The Budget, Government Style and the Sustainability of Economic Reform in India
34 Pages Posted: 26 Nov 2012
Date Written: October 30, 1998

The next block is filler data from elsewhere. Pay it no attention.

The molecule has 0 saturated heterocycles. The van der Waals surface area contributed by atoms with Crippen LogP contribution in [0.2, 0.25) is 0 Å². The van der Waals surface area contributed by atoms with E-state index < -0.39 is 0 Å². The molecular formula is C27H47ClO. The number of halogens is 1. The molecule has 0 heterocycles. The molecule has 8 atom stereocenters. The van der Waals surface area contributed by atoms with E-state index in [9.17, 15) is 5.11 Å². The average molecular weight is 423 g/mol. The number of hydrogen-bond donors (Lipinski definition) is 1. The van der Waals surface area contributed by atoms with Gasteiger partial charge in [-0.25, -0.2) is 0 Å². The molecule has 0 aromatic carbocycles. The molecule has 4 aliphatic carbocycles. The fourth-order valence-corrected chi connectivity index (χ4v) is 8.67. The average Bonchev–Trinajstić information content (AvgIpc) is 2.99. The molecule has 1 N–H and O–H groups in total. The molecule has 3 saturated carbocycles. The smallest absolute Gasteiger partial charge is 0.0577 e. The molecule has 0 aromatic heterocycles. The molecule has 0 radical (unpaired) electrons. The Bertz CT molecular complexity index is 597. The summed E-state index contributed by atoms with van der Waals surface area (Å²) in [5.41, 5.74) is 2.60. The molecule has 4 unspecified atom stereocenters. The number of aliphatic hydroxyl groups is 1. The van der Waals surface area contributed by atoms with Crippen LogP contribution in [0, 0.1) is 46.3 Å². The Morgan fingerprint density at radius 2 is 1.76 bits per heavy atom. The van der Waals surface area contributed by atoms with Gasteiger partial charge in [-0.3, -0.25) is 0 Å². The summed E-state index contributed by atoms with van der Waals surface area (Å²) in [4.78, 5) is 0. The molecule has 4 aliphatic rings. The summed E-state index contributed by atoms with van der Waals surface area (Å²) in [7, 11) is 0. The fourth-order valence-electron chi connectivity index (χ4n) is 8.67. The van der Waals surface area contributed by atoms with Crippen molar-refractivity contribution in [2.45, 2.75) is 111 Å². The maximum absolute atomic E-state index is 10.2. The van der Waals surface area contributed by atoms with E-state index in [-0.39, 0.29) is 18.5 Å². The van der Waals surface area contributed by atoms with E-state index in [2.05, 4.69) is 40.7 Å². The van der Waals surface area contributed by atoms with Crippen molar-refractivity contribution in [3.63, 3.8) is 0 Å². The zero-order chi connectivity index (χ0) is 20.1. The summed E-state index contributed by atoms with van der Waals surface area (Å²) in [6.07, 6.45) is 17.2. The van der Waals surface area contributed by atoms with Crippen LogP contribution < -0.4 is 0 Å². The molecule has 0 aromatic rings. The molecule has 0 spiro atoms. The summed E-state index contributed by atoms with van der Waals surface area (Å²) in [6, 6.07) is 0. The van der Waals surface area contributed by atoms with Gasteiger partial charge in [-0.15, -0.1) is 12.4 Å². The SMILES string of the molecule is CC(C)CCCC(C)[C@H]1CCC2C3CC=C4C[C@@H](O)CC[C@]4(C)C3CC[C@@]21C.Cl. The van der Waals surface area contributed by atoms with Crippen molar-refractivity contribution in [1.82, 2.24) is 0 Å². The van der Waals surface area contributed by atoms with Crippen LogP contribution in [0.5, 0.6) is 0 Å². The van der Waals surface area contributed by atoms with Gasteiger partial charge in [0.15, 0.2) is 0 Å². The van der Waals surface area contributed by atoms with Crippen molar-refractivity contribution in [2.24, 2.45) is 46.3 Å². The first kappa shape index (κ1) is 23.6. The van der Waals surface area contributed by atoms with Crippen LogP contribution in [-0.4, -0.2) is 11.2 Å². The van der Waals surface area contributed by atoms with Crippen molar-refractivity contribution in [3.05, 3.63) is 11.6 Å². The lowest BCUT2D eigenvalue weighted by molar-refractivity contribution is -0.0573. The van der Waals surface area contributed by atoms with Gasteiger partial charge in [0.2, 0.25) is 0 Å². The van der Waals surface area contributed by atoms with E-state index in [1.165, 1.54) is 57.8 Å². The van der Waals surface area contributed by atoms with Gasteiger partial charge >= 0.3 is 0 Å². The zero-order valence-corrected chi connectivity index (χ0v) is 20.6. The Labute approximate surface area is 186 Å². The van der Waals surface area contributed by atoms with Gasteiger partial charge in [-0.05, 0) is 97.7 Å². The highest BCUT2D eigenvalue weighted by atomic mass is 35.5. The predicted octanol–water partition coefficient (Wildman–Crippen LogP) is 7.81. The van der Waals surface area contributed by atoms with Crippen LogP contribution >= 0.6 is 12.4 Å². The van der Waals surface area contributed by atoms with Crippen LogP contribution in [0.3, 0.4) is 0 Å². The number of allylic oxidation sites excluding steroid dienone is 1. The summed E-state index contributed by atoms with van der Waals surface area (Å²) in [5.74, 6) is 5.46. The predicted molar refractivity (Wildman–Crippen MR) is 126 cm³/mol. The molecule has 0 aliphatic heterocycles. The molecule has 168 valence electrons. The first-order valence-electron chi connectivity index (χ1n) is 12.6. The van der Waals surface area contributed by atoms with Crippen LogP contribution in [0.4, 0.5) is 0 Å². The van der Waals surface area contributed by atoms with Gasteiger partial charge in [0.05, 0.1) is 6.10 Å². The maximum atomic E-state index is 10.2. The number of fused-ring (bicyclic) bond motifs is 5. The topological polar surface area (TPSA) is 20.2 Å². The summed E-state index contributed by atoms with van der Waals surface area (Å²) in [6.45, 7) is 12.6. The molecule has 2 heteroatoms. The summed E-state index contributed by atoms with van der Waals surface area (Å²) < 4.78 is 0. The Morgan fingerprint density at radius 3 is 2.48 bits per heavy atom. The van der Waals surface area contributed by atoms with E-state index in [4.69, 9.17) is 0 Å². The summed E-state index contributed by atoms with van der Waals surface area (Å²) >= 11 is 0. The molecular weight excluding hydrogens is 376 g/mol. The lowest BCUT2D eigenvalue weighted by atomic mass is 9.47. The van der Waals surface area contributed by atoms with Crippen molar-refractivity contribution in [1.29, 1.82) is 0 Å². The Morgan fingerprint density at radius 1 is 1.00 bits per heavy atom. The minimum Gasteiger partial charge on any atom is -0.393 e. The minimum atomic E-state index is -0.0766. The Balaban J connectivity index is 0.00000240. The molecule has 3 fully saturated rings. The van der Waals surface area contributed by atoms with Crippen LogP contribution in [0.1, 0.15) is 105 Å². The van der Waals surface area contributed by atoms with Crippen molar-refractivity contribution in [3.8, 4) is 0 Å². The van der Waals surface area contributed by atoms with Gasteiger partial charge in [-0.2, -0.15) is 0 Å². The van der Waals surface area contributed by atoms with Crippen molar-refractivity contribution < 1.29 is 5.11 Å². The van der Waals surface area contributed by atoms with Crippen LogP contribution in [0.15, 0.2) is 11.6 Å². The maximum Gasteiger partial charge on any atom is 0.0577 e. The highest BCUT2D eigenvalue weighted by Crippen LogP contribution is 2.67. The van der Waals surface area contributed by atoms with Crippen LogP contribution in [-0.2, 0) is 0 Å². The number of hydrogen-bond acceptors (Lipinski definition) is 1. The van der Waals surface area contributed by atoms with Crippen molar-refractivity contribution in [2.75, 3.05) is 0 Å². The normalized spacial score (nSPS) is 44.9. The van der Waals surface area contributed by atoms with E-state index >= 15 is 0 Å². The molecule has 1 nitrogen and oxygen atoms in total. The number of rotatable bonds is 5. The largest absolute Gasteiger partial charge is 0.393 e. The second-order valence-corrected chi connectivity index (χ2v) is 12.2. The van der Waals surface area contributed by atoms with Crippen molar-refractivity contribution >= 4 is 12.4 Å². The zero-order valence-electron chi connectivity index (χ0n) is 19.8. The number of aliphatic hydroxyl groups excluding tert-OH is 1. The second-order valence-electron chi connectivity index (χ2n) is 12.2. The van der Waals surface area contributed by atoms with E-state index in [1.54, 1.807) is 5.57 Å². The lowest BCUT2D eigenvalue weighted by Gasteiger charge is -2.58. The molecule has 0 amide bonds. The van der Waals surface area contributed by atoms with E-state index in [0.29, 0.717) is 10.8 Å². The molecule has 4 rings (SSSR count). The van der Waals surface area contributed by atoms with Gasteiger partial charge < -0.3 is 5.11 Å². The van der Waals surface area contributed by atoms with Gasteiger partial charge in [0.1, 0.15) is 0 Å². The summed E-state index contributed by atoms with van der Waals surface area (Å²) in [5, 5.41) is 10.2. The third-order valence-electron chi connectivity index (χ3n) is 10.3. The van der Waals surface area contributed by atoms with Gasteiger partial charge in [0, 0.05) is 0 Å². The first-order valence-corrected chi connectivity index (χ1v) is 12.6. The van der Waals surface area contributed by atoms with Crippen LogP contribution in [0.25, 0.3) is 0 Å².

Since the economic reforms were launched in 1991, the annual budget of the Union Government has assumed a special aura - as a key signal about the direction of economic policy - or more precisely, as a barometer for liberalization. Earlier budgets presented by Manmohan Singh and P. Chidambaram were received with great enthusiasm by business, and succeeding governments have claimed to have broadly pursued the economic reform agenda. Yet seven years down the road, there is little evidence that India has entered a phase of high and sustainable growth. In fact, the economic trends point in the opposite direction. The main pillars on which the revival of Indian economic growth was to have been founded - industrial production and exports - have revealed their vulnerability. In both the major material production sectors - (industry and agriculture) growth is in the doldrums. Declining and decelerating industries had more than half the share in the manufacturing sector in 1997-98. On the macro-economic front, the fiscal deficit remains as great a threat as ever, having risen. Foreign portfolio investment flows are down sharply, negating gains from the up trend in FDI.
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